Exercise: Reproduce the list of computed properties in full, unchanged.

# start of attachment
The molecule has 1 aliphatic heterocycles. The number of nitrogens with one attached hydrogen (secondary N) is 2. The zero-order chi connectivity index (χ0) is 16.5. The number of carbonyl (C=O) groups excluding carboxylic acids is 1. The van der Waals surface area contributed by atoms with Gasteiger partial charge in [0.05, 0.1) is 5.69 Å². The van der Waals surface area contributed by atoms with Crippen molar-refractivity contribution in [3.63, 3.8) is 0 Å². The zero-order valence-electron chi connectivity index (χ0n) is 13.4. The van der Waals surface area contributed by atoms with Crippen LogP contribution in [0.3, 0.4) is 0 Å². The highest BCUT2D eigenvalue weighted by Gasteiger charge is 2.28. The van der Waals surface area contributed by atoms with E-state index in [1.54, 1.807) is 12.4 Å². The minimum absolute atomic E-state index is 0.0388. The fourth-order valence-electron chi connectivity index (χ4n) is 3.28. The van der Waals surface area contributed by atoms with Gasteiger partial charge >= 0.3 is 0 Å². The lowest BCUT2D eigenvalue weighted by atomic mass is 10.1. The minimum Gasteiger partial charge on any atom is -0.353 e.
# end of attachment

The molecule has 1 aliphatic heterocycles. The number of nitrogens with one attached hydrogen (secondary N) is 2. The zero-order chi connectivity index (χ0) is 16.5. The number of carbonyl (C=O) groups excluding carboxylic acids is 1. The van der Waals surface area contributed by atoms with Gasteiger partial charge in [0.05, 0.1) is 5.69 Å². The van der Waals surface area contributed by atoms with Crippen molar-refractivity contribution in [3.63, 3.8) is 0 Å². The zero-order valence-electron chi connectivity index (χ0n) is 13.4. The van der Waals surface area contributed by atoms with Crippen LogP contribution in [0.3, 0.4) is 0 Å². The highest BCUT2D eigenvalue weighted by Gasteiger charge is 2.28. The van der Waals surface area contributed by atoms with E-state index in [1.54, 1.807) is 12.4 Å². The minimum absolute atomic E-state index is 0.0388. The fourth-order valence-electron chi connectivity index (χ4n) is 3.28. The van der Waals surface area contributed by atoms with Gasteiger partial charge >= 0.3 is 0 Å². The lowest BCUT2D eigenvalue weighted by atomic mass is 10.1. The minimum Gasteiger partial charge on any atom is -0.353 e.